Against this catalogue of misery, the Ukrainian Red Cross is quietly getting on with business, accepting that donor interest in wide-scale relief programmes has moved on, and transforming itself into a provider of services and knowledge for its branches. For the first time, the International Federation’s annual appeal for Ukraine includes a resource development project, designed to generate funds within the country, and through a revamped web site.

Home-visiting nurses will now be trained to give not just bed baths and medicaments, but also to dispense legal advice on social entitlements. And the National Society is celebrating a small but significant victory: its first successful application to the Global Fund for AIDS, TB and Malaria, whereby these nurses will give advice and support to homebound people living with AIDS.

Another ground-breaking programme will reach out to people affected by human trafficking: women escaping to work in the “hostess” industry in the West, and other undocumented workers. There are ambitious plans to give trafficked women vocational employment and a safe space to prepare for reintegration into their communities.

In schools across the country young Red Cross volunteers inform their peers about HIV and AIDS, speaking frankly about safe condom use and the dangers of injecting drugs. In the heavily industrialized town of Zaparozhe, Red Cross workers have teamed up with Project Hope and local taxi-drivers to provide safe, clean needles for at-risk drug users, foreshadowing expanded harm reduction activities.

Despite the change in focus, traditional needs continue. At one Red Cross branch we visited, 68-year-old widow Maria wept quietly, as her future was wrecked yet again. Social transition has been hard on Maria and countless others. Her son, who paid US$ 1,000 to be illegally transported to work in Portugal, recently died there of pneumonia, aged just 40. “The Red Cross has given me some support,” she whispers. “But I have a handicapped grand-daughter to support, and just 240 hrivna [less than US$ 50] coming in each month. I worry about the future. What can be done?”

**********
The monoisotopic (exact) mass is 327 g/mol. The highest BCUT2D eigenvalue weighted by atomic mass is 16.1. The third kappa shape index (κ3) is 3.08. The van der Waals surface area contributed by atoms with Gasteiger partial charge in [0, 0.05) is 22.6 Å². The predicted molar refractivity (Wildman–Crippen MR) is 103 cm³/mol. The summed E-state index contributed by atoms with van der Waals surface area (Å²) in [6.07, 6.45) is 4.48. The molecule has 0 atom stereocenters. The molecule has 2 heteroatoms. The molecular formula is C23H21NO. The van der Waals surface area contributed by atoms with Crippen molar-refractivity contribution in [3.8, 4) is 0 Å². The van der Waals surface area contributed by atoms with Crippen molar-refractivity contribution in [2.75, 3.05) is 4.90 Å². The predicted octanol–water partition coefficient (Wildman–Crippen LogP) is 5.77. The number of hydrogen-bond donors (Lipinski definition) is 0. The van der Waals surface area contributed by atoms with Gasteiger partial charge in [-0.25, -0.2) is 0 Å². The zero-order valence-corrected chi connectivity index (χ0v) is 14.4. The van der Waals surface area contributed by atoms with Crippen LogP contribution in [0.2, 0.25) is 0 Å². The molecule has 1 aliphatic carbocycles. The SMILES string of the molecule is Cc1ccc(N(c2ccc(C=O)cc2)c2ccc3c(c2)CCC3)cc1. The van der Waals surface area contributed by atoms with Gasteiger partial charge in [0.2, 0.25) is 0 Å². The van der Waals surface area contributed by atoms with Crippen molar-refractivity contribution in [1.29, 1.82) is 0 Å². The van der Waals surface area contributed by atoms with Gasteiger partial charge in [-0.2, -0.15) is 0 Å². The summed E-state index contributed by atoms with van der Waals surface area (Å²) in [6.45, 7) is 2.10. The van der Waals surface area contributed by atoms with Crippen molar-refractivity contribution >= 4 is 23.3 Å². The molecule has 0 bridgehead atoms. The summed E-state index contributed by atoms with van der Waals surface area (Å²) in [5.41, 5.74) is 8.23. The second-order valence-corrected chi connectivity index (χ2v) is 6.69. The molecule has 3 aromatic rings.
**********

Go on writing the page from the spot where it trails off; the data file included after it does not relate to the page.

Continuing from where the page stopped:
A never-ending emergency

The Tatars are not the only ones suffering from the upheavals following the dissolution of the Soviet Union. “The crisis has been going on for a long time,” stresses Ivan I. Usichenko, president of the Ukrainian Red Cross. “In a few years, perhaps, our services will no longer be needed, but for the time being the [social and medical] emergency is here to stay.” Indeed, you don’t have to travel far in this country to get an idea of how widespread the suffering is — not only in Crimea — and what it means in humanitarian terms.

Throughout the country, living conditions have deteriorated and the labour market dwindled, as a result of the dismantling of the Soviet collective agricultural system. Many people have moved elsewhere looking for work in the capital, Kiev, or across the border in Poland. For others, primarily the elderly and pensioners, it is too late to start over. With the average pension around US$ 30 per month, they can barely afford to pay for food and basic necessities. Health care, once provided free-of-charge, is now too expensive and the elderly are left to suffer in isolation.

In Dmitrovka, in the Crimean region of Sovetskiy, the Friedrich Engels collective farm was closed down a year ago. For the 1,200 inhabitants, of whom a third are pensioners, the closure was both brutal and painful. As one elderly patient puts it: “I can’t find the words to describe the depth of my feelings about the changes that have taken place here.”

The Ukrainian Red Cross is well aware of this reality. In the last three years it has opened more than 500 health care and social centres. Red Cross volunteers, most of whom are highly motivated women, run the centres. They provide first aid and basic preventive and primary health care, distribute clothing and organize outings and concerts for the elderly. “I am happy to see what the Red Cross is doing for the elderly in the district, especially the good idea of offering a free sauna once a week,” comments Vladimir Abisov, mayor of Krasnoperekopsk. In fact, for the vulnerable people it assists, the Ukrainian Red Cross is like a warm and soothing sauna. Others compare it to an oasis in the desert. Sauna or oasis? Certainly, a bit of both.


Jean-François Berger
Jean-François Berger is ICRC editor of Red Cross, Red Crescent.

Visit the photo gallery Ukraine at: www.icrc.org